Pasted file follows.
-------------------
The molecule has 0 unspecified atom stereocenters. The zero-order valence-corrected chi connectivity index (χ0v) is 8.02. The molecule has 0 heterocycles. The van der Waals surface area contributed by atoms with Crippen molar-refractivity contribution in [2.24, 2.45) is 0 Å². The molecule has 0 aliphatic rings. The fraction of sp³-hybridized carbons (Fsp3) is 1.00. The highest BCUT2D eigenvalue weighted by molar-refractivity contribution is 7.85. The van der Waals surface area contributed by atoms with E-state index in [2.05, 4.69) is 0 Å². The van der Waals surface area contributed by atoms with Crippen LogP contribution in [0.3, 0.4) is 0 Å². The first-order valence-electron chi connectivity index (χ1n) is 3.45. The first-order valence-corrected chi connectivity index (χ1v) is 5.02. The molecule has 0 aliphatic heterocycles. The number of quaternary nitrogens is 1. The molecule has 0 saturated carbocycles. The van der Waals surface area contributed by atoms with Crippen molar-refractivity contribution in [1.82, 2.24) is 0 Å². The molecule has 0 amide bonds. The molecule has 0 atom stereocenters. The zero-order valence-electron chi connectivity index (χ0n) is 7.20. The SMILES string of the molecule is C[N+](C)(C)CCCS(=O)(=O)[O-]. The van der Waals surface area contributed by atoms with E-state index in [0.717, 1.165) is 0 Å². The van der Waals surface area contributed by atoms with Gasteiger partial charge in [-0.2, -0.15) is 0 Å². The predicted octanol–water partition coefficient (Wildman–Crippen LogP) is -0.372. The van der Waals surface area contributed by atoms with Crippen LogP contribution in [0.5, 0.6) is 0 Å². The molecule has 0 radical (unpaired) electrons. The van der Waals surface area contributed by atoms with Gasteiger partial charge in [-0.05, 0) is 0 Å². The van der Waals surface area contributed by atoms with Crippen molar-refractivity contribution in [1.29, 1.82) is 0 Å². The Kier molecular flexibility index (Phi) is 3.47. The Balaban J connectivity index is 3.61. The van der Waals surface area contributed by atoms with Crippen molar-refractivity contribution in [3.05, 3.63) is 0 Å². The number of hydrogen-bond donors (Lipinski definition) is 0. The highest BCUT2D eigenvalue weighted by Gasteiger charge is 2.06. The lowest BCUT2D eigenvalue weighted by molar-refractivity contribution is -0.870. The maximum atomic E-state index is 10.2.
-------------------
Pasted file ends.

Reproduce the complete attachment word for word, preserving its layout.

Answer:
The molecule has 0 unspecified atom stereocenters. The zero-order valence-corrected chi connectivity index (χ0v) is 8.02. The molecule has 0 heterocycles. The van der Waals surface area contributed by atoms with Crippen molar-refractivity contribution in [2.24, 2.45) is 0 Å². The molecule has 0 aliphatic rings. The fraction of sp³-hybridized carbons (Fsp3) is 1.00. The highest BCUT2D eigenvalue weighted by molar-refractivity contribution is 7.85. The van der Waals surface area contributed by atoms with E-state index in [2.05, 4.69) is 0 Å². The van der Waals surface area contributed by atoms with Crippen LogP contribution in [0.3, 0.4) is 0 Å². The first-order valence-electron chi connectivity index (χ1n) is 3.45. The first-order valence-corrected chi connectivity index (χ1v) is 5.02. The molecule has 0 aliphatic heterocycles. The number of quaternary nitrogens is 1. The molecule has 0 saturated carbocycles. The van der Waals surface area contributed by atoms with Crippen molar-refractivity contribution in [1.82, 2.24) is 0 Å². The molecule has 0 amide bonds. The molecule has 0 atom stereocenters. The zero-order valence-electron chi connectivity index (χ0n) is 7.20. The SMILES string of the molecule is C[N+](C)(C)CCCS(=O)(=O)[O-]. The van der Waals surface area contributed by atoms with E-state index in [0.717, 1.165) is 0 Å². The van der Waals surface area contributed by atoms with Gasteiger partial charge in [-0.2, -0.15) is 0 Å². The predicted octanol–water partition coefficient (Wildman–Crippen LogP) is -0.372. The van der Waals surface area contributed by atoms with Crippen LogP contribution in [0.5, 0.6) is 0 Å². The molecule has 0 radical (unpaired) electrons. The van der Waals surface area contributed by atoms with Gasteiger partial charge in [-0.05, 0) is 0 Å². The van der Waals surface area contributed by atoms with Crippen molar-refractivity contribution in [1.29, 1.82) is 0 Å². The Kier molecular flexibility index (Phi) is 3.47. The Balaban J connectivity index is 3.61. The van der Waals surface area contributed by atoms with Crippen molar-refractivity contribution in [3.05, 3.63) is 0 Å². The number of hydrogen-bond donors (Lipinski definition) is 0. The highest BCUT2D eigenvalue weighted by Gasteiger charge is 2.06. The lowest BCUT2D eigenvalue weighted by molar-refractivity contribution is -0.870. The maximum atomic E-state index is 10.2.